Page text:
The Creed of Chalcedon
but one and the same Son and only-begotten, God the Word,
the Lord Jesus Christ
Well, the Creed of Chalcedon started out, “We…teach men to confess one and the same Son, our Lord Jesus Christ, the same perfect in Godhead and also perfect in Manhood.” It now ends boldly and with an explanation point confessing “one and the same Son and only-begotten, God the Word, the Lord Jesus Christ.” In other words, we have come full circle with the same proclamation with which we began, everything in between serving as explanation of how the two natures of this one Son relate to one another in that one Person. And understand, this was no exercise in idle speculation of armchair theologians; what they put to paper was the very faith believed and confessed by the Church for the sake of the salvation of souls. Their task was a matter of life and death.
The logicians among us will argue that this statement is nothing more than a circular argument, the conclusion following the thesis from the beginning. The Fathers at Chalcedon would respond that they were not arguing, they were not debating, they were not trying to convince anyone of anything. They were confessing and proclaiming what they knew the one holy universal and apostolic Church believed and taught in all places from the beginning. They were not arguing philosophy though they did not mind borrowing words from philosophy if such terminology assisted in clarifying thought. They were not offering fresh ideas for new vistas which the Church might travel. The Church Fathers to a man looked with suspicion on the new, the novel, the fresh idea—indeed, they loathed it. They had a word for whatever departed from what had been received from the beginning; it was called, “heresy,” which in Greek means, “choice.” The heretic “chooses” that which he desires to believe and goes his own way. He despises what has been received down through the generations from proper authority and becomes his own authority—a church of one or more than one if he can convince others to go with him. Then he is also a “schismatic.”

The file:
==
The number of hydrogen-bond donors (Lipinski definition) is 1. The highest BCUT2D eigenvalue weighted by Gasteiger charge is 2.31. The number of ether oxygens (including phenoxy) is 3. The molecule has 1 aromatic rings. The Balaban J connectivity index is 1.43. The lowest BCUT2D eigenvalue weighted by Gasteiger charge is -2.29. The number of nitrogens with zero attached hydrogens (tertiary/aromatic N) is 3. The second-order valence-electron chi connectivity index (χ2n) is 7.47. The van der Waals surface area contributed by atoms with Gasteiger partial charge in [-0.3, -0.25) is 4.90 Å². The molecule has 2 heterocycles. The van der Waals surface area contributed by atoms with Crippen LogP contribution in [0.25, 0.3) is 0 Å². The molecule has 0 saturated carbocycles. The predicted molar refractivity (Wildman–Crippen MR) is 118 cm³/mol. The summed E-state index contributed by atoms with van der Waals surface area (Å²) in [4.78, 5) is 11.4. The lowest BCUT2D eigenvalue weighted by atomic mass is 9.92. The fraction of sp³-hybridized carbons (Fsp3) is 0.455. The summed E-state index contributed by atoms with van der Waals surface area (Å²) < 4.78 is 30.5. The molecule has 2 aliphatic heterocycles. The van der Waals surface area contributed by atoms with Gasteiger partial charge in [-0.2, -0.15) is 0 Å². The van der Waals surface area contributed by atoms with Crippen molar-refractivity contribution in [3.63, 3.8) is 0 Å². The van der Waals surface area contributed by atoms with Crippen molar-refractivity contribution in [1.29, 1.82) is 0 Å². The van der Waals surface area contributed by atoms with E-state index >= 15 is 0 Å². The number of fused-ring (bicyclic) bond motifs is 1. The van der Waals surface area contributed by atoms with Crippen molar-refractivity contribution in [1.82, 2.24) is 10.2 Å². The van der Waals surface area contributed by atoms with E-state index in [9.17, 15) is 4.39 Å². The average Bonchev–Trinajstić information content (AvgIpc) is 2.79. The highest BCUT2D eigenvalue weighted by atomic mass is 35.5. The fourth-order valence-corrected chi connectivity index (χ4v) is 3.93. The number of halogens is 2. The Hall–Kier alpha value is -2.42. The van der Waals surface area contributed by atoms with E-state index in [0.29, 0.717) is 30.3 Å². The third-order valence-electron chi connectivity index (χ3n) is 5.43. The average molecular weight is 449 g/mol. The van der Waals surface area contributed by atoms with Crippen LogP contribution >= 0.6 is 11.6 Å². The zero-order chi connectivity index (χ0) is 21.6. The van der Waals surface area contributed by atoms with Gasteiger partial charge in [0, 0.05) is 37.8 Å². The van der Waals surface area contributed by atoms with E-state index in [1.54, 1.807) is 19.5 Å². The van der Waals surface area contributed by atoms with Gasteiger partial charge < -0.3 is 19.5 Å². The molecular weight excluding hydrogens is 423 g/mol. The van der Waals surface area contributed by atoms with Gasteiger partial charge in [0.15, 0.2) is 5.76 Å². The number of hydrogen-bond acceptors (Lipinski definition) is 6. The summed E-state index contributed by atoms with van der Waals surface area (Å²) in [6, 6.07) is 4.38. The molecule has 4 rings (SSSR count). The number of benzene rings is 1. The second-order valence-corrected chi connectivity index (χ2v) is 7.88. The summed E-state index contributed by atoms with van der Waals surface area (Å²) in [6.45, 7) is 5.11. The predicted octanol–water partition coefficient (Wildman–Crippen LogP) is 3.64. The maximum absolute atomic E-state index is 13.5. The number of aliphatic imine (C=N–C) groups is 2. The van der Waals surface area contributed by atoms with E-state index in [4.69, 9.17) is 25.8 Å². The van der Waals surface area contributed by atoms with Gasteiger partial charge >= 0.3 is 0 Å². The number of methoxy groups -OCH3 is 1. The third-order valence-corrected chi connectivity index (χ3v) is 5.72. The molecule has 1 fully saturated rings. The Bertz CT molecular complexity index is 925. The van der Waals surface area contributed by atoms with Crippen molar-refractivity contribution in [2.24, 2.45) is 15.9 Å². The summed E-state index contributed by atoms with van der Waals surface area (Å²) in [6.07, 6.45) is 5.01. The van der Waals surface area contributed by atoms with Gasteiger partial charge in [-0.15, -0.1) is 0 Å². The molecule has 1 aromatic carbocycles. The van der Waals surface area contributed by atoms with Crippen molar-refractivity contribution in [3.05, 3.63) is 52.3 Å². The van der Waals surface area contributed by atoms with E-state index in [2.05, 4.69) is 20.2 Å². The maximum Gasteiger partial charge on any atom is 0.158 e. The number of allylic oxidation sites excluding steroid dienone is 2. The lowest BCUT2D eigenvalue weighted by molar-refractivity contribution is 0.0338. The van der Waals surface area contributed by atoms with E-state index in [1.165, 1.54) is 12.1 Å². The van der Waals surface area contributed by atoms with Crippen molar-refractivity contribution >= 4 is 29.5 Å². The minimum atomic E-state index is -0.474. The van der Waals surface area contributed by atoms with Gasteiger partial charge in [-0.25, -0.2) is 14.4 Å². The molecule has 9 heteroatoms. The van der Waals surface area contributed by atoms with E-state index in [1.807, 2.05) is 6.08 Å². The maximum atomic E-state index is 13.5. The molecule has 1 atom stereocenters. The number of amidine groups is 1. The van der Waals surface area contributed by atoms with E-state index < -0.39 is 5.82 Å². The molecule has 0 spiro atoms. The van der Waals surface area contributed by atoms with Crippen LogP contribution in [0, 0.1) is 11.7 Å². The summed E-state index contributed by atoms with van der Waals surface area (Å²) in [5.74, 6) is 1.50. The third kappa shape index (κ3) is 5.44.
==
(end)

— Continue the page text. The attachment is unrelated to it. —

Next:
But I digress. What those early Bishops put together in this brief but dense statement of the faith was only what they knew to coincide with divine revelation which they as the leaders of the Church were obligated to protect. If only pastors today would see themselves not as innovators (something these men would have looked upon with shock and abhorrence) but as men with a sacred calling to proclaim what has always been the message of salvation and guard it with their very lives (1 Timothy 6:20).